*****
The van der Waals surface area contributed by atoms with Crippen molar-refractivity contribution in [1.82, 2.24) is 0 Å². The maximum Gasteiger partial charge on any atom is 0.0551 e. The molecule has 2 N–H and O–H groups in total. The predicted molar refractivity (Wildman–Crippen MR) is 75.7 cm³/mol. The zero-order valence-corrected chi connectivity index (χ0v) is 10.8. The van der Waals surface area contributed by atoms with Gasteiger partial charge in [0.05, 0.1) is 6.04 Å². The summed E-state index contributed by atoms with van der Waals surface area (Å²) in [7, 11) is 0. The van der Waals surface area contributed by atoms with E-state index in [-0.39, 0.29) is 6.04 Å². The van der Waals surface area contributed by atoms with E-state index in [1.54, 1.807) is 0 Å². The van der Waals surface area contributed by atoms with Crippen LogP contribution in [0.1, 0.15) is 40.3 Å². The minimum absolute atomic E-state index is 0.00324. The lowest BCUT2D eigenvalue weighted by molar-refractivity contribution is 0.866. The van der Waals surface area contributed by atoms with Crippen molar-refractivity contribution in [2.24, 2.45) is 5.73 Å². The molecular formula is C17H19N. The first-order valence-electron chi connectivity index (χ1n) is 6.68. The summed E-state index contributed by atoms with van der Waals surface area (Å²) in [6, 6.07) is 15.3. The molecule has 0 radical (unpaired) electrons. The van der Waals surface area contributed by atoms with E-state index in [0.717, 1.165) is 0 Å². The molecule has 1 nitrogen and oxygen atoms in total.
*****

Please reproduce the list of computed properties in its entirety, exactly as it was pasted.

The van der Waals surface area contributed by atoms with Crippen molar-refractivity contribution in [1.82, 2.24) is 0 Å². The maximum Gasteiger partial charge on any atom is 0.0551 e. The molecule has 2 N–H and O–H groups in total. The predicted molar refractivity (Wildman–Crippen MR) is 75.7 cm³/mol. The zero-order valence-corrected chi connectivity index (χ0v) is 10.8. The van der Waals surface area contributed by atoms with Gasteiger partial charge in [0.05, 0.1) is 6.04 Å². The summed E-state index contributed by atoms with van der Waals surface area (Å²) in [7, 11) is 0. The van der Waals surface area contributed by atoms with E-state index in [-0.39, 0.29) is 6.04 Å². The van der Waals surface area contributed by atoms with E-state index in [1.54, 1.807) is 0 Å². The van der Waals surface area contributed by atoms with Crippen LogP contribution in [0.1, 0.15) is 40.3 Å². The minimum absolute atomic E-state index is 0.00324. The lowest BCUT2D eigenvalue weighted by molar-refractivity contribution is 0.866. The van der Waals surface area contributed by atoms with Crippen molar-refractivity contribution in [2.24, 2.45) is 5.73 Å². The molecular formula is C17H19N. The first-order valence-electron chi connectivity index (χ1n) is 6.68. The summed E-state index contributed by atoms with van der Waals surface area (Å²) in [6, 6.07) is 15.3. The molecule has 0 radical (unpaired) electrons. The van der Waals surface area contributed by atoms with E-state index in [0.717, 1.165) is 0 Å². The molecule has 1 nitrogen and oxygen atoms in total.